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2017-18 SEC Basketball Season Preview: Auburn Tigers

It’s not often that we have to account for pending federal indictments in our season previews.

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NCAA Basketball: Alabama at Auburn John Reed-USA TODAY Sports

Auburn Tigers 2017-18 Season Preview

Head Coach: Bruce Pearl (44-54, 3 years at Auburn; 506-199, 22 years overall)

Last year: 18-14 (7-11 SEC); KenPom rating: 82

Returning starters: 4

Returning possession-minutes: 68.6%

Recruiting class ranking: #21 nationally, #6 in SEC

How Did We Get Here?

Let’s start by addressing the elephant in the room.

On September 26, Auburn associate head coach Chuck Person was indicted on six federal corruption charges, stemming from an allegation that he accepted bribes in exchange for steering Auburn players (unnamed, but at least one is believed to be sophomore center Austin Wiley) to a financial advisor upon their entry into the NBA.

So far, the damage has been limited to Person being suspended without pay, though he’s still listed on Auburn’s website as the associate head coach. No players have been ruled ineligible as of yet, but it doesn’t seem the FBI is done with its investigation. Auburn received a federal subpoena on Friday, and the university previously announced that it would offer full refunds for season tickets.

The result: Auburn is a very difficult team to predict this season. The Tigers posted their first winning record in eight years in 2016-17, though almost all of that was on the strength of its nonconference performance. Auburn went 11-2 outside the SEC, and before you talk about “strength of schedule” that mark included four wins against KenPom top 100 teams.

But in conference play, Auburn slid to 7-11, with four of the wins coming against SEC bottom-feeders LSU and Missouri (though they did notch a season sweep of Alabama.) But then, they lost to Missouri on the first night of the SEC Tournament and weren’t invited to a postseason tournament.

But that came with four freshmen in the starting lineup for most of the season. Former five-star recruit Mustapha Heron started every game and led the team with 15.2 ppg. Redshirt freshman Danjel Purifoy — academically ineligible in 2015-16 -- started 25 games and was the team’s second-leading scorer with 11.5 ppg.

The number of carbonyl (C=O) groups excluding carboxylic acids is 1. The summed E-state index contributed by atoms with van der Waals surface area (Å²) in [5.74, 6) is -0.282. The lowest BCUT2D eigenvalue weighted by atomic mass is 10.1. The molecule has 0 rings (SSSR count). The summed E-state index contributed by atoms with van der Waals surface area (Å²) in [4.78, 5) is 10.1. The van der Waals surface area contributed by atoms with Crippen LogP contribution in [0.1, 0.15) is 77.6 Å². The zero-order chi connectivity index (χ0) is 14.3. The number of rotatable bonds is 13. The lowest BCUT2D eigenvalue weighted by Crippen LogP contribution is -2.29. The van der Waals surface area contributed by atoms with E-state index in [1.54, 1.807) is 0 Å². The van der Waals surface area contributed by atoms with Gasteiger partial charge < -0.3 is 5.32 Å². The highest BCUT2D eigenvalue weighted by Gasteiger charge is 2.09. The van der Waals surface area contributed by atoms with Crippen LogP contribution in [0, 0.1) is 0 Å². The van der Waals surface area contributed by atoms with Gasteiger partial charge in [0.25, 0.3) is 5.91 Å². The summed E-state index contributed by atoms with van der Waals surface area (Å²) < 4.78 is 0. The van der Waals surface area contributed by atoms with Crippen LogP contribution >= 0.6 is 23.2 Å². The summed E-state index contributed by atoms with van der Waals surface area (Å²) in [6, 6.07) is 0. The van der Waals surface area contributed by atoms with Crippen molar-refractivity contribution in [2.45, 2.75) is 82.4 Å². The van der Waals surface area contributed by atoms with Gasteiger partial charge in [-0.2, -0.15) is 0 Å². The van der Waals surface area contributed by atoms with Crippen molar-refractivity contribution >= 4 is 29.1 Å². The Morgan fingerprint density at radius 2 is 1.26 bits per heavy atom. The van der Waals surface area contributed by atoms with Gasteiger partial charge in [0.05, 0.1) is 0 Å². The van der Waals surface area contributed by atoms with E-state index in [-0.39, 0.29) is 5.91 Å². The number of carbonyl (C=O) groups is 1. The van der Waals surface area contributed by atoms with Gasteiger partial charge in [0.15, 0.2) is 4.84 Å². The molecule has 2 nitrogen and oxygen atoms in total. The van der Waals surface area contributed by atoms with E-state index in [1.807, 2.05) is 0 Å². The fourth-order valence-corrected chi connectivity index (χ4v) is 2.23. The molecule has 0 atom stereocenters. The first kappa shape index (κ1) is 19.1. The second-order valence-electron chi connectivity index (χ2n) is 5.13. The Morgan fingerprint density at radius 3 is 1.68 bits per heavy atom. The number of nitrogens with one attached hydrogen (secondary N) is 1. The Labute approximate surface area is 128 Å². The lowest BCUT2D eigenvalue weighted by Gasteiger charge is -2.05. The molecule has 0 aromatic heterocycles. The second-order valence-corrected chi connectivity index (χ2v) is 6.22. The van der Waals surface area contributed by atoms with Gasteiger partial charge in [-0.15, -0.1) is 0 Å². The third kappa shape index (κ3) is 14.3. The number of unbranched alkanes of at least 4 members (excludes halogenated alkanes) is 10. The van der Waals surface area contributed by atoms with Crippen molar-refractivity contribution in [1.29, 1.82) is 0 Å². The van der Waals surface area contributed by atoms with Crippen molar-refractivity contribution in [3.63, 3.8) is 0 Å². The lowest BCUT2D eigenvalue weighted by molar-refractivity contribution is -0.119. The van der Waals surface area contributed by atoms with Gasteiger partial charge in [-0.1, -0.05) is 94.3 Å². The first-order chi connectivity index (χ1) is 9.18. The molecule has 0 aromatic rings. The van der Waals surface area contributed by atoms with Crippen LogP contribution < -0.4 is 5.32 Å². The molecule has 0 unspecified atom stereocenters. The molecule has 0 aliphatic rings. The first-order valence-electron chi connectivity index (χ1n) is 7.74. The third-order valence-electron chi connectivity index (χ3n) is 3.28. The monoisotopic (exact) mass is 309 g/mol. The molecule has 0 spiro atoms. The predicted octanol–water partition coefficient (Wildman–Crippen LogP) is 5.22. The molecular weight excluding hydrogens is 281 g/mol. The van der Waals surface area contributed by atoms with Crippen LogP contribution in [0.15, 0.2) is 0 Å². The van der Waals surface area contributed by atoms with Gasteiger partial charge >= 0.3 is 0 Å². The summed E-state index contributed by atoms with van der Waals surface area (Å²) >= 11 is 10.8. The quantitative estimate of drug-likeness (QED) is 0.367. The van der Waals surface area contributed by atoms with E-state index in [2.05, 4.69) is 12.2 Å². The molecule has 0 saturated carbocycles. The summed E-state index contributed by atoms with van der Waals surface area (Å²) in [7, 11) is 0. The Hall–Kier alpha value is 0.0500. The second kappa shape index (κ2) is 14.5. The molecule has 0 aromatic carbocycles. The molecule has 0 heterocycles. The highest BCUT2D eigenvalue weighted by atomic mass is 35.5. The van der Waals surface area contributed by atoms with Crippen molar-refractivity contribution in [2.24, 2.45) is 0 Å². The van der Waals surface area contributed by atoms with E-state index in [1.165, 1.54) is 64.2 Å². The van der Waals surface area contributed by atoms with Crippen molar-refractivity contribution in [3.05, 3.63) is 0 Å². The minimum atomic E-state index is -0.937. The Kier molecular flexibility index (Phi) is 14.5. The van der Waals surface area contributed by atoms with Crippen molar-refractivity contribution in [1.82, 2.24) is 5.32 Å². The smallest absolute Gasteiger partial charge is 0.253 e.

Another freshman, Jared Harper, started 30 games and averaged 11.4 ppg. Another five-star recruit, Austin Wiley, reclassified ahead a year and joined the team after the fall semester, starting 22 games (including all 18 SEC games) and averaging 8.8 ppg in just 18 minutes a night.

And three more returning players -- Bryce Brown, Anfernee McLemore, and Horace Spencer — combined to start 26 games in 2016-17. And one of the few players who’s not returning was the SEC’s second-least-efficient player last season. Oh yeah, and Bruce Pearl signed a top 25 recruiting class for the third year in a row. All of this talent has to deliver at some point... right?

So the FBI bombshell frankly couldn’t have come at a worse time for Auburn basketball. This was a team that was about to take a big step forward, and instead the season is suddenly underneath a cloud of question marks. That said, if everybody is eligible to play (and healthy), this team still does have the potential to be very good. But the makeup of the roster is a bit of an unknown right now.

Last year’s team actually did quite well on the offensive end: in SEC play, this group scored 1.07 points per possession, the fourth-best mark in the league. The Tigers were the SEC’s best three-point shooting team, though in spite of Wiley’s presence down low they struggled to score inside the arc.

And they really struggled on the defensive end; their 1.13 points per possession was the second-worst mark in the SEC (only because LSU’s defense was flat-out awful). They managed to post the SEC’s second-best block rate, and also allowed the third-worst two-point percentage in the conference, which is a special feat. They did force turnovers on 18.4 percent of possessions; but that wasn’t nearly enough to make up for what happened when the defense didn’t turn you over.

That said, there are enough long, athletic guys on the roster that this team could have a better defense. And paired with an offense that scores a lot of points, Auburn will at least be fun to watch. But how much better they do on the defensive end will determine how far they can go.


# Player Height Year Notes
1 Jared Harper 5'10" So. 11.4 ppg/3.0 apg
2 Bryce Brown 6'3" Jr. 7.5 ppg/2.0 rpg
5 Mustapha Heron 6'5" So. 15.2 ppg/6.1 rpg
10 Davion Mitchell 6'1" Fr. #58 recruit
12 Devontae Williams 6'4" So. walk-on
14 Malik Dunbar 6'6" Jr. #62 JC recruit
20 Samir Doughty 6'4" So. sitting out 2017-18
21 Patrick Keim 6'0" Sr. walk-on